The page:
Schermerhorn (1986) adds that most budgeting failures arise from their inability of managers to truly understand the budget and to implement it well. Problems have been identified in the budgeting process. For instance, insetting objectives, organizations find it difficult to involve employees, shareholders, customers etc. closely related to this is the issue associated with the likely environment different variables and events.

1.2   STATEMENT OF THE PROBLEM
Budgeting underlines predicting and quantifying the future in financial terms and predicting the future needs for finance including the staff’s financial remuneration. Therefore, budgeting is situated between the disciplines of finance and planning. Budgeting data are the most tangible decision causes considered by decision makers. It has been used in the short-term for the operational planning in standard costing. It has also been developed to support strategic planning with firm planning and to develop the long term plan. However, the researcher is examining the effect of budgeting on staff productivity.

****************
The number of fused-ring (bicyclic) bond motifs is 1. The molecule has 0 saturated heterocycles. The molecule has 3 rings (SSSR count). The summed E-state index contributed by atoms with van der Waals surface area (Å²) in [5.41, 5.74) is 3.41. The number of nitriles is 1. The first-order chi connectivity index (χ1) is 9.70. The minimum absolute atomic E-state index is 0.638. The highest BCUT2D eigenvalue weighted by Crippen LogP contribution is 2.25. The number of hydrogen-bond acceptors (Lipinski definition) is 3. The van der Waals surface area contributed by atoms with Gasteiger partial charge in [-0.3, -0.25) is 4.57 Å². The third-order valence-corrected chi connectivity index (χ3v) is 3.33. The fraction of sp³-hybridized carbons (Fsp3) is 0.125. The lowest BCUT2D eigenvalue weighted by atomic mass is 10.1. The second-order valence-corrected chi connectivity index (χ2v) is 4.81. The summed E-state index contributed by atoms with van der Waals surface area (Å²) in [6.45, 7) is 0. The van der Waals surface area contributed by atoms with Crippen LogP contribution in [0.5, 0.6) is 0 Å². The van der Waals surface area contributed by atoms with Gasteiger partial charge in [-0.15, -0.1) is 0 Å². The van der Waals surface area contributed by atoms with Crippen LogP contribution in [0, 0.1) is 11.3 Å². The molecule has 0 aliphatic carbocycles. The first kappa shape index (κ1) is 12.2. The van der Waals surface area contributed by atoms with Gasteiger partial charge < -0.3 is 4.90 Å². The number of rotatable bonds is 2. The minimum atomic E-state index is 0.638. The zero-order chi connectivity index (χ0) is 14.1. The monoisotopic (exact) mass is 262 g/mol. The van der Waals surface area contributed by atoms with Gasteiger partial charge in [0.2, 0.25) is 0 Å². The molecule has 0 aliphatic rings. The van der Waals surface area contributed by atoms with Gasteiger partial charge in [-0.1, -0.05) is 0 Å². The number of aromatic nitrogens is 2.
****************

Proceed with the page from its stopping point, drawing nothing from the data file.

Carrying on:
1.3   OBJECTIVES OF THE STUDY
The following are the objectives of this study:

  1. To examine the effect of budgeting on staff productivity.
  2. To identify the different types of budgeting.
  3. To identify factors that can enhance staff productivity.

1.4   RESEARCH QUESTIONS

  1. What is the effect of budgeting on staff productivity?
  2. What are the different types of budgeting?
  3. What are the factors that can enhance staff productivity?

1.5   HYPOTHESIS
HO: There is no significant relationship between budget and staff productivity.
HA: There is significant relationship between budget and staff productivity.
1.6   SIGNIFICANCE OF THE STUDY
The following are the significance of t6his study: